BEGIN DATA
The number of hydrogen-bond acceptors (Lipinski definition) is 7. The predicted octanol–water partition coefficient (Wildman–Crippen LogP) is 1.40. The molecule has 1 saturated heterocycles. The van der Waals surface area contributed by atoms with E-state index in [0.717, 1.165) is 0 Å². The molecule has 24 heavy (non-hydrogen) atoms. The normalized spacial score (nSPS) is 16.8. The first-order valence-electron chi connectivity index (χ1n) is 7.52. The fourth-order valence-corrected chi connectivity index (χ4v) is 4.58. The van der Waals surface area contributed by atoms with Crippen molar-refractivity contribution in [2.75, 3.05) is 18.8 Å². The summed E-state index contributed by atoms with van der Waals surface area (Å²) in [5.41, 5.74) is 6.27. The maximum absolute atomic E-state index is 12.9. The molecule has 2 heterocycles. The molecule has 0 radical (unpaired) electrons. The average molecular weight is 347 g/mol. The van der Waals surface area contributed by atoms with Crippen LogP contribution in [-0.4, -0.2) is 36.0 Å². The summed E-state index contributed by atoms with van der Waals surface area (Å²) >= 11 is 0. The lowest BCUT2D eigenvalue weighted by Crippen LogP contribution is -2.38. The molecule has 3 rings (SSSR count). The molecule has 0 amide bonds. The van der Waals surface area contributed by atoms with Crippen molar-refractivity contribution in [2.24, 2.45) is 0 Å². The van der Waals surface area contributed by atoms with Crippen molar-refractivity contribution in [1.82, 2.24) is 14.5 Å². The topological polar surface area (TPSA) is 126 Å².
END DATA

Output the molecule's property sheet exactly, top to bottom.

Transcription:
The number of hydrogen-bond acceptors (Lipinski definition) is 7. The predicted octanol–water partition coefficient (Wildman–Crippen LogP) is 1.40. The molecule has 1 saturated heterocycles. The van der Waals surface area contributed by atoms with E-state index in [0.717, 1.165) is 0 Å². The molecule has 24 heavy (non-hydrogen) atoms. The normalized spacial score (nSPS) is 16.8. The first-order valence-electron chi connectivity index (χ1n) is 7.52. The fourth-order valence-corrected chi connectivity index (χ4v) is 4.58. The van der Waals surface area contributed by atoms with Crippen molar-refractivity contribution in [2.75, 3.05) is 18.8 Å². The summed E-state index contributed by atoms with van der Waals surface area (Å²) in [5.41, 5.74) is 6.27. The maximum absolute atomic E-state index is 12.9. The molecule has 2 heterocycles. The molecule has 0 radical (unpaired) electrons. The average molecular weight is 347 g/mol. The van der Waals surface area contributed by atoms with Crippen LogP contribution in [-0.4, -0.2) is 36.0 Å². The summed E-state index contributed by atoms with van der Waals surface area (Å²) >= 11 is 0. The lowest BCUT2D eigenvalue weighted by Crippen LogP contribution is -2.38. The molecule has 3 rings (SSSR count). The molecule has 0 amide bonds. The van der Waals surface area contributed by atoms with Crippen molar-refractivity contribution in [2.24, 2.45) is 0 Å². The van der Waals surface area contributed by atoms with Crippen molar-refractivity contribution in [1.82, 2.24) is 14.5 Å². The topological polar surface area (TPSA) is 126 Å².